Wild and woolly
There is a wealth of animal related insurance at Lloyd's.
1920s Silent film comedian Ben Turpin famously bought a $25,000 insurance policy with Lloyd's, payable if his trademark crossed eyes ever uncrossed. How serious this was is open to conjecture; such publicity stunts, centred around a performer’s trademark, were common attention-getters at the time.
When it comes to what people feel they need to insure, some things perhaps sit best in the ‘unbelieveable truth’ section.
- Forty members of a Derbyshire Whiskers Club insured their beards against fire and theft.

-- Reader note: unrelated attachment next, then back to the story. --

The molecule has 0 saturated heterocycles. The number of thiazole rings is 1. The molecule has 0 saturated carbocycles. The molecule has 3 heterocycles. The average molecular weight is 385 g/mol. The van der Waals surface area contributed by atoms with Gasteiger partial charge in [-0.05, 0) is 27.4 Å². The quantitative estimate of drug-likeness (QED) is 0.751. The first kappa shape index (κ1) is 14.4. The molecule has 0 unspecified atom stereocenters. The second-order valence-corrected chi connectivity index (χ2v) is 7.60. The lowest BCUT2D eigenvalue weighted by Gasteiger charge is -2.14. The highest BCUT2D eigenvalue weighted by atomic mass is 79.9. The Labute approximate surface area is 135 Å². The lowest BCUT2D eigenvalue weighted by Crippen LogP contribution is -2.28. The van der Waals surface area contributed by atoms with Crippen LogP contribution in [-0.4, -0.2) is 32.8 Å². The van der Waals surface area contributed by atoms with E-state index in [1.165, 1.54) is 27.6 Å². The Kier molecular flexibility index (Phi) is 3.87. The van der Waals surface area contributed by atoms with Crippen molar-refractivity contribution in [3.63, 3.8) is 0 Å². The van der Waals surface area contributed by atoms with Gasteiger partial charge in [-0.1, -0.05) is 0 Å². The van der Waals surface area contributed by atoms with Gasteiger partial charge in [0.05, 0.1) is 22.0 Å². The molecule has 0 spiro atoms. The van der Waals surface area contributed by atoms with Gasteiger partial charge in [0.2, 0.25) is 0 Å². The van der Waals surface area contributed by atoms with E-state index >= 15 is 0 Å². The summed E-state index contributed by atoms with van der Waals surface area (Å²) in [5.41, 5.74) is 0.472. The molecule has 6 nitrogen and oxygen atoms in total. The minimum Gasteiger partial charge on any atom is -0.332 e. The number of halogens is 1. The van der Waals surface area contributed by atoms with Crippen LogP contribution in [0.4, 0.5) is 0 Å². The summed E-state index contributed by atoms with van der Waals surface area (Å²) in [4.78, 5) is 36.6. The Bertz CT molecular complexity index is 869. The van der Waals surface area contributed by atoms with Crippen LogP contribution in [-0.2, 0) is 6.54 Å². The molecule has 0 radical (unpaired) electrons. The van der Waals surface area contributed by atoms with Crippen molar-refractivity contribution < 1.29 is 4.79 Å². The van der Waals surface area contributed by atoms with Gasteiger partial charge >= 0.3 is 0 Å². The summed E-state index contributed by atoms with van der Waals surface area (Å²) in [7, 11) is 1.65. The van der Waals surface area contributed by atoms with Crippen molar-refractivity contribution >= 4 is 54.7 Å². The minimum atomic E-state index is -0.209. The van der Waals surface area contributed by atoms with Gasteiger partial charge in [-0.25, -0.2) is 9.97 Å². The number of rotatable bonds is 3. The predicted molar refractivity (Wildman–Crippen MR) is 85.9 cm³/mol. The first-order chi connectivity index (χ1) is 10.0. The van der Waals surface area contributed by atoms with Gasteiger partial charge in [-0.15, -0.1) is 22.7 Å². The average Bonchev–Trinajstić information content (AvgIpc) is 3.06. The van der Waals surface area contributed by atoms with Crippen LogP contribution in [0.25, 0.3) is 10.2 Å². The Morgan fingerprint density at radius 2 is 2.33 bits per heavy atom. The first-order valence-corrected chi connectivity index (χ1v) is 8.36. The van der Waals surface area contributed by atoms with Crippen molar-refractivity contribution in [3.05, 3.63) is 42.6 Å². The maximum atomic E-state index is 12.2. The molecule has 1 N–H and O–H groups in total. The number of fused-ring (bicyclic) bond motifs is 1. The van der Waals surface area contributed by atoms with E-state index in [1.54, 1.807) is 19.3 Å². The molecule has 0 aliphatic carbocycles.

- According to novelist and inventor Arthur C Clarke, director Stanley Kubrick wanted to take out insurance with Lloyd’s to protect himself against losses in the event that extraterrestrial intelligence was discovered before his movie, ‘2001: A Space Odyssey’ was released. Lloyd’s refused.
- A Householder‘s Comprehensive policy from 1914 covered damage caused by aeroplanes, airships, riots, strikes – and suffragists.
- One policy was taken out by the owner of a presumably quite lively saloon against injuries his customers might afflict on others – a claim which led to fraud when a fight was staged and the claims money split between the combatants.
- Amongst many others, Lloyd's myth has it that 60,000 people have taken out policies just in case they’re turned into a vampire or a werewolf. The Twilight series has a lot to answer for.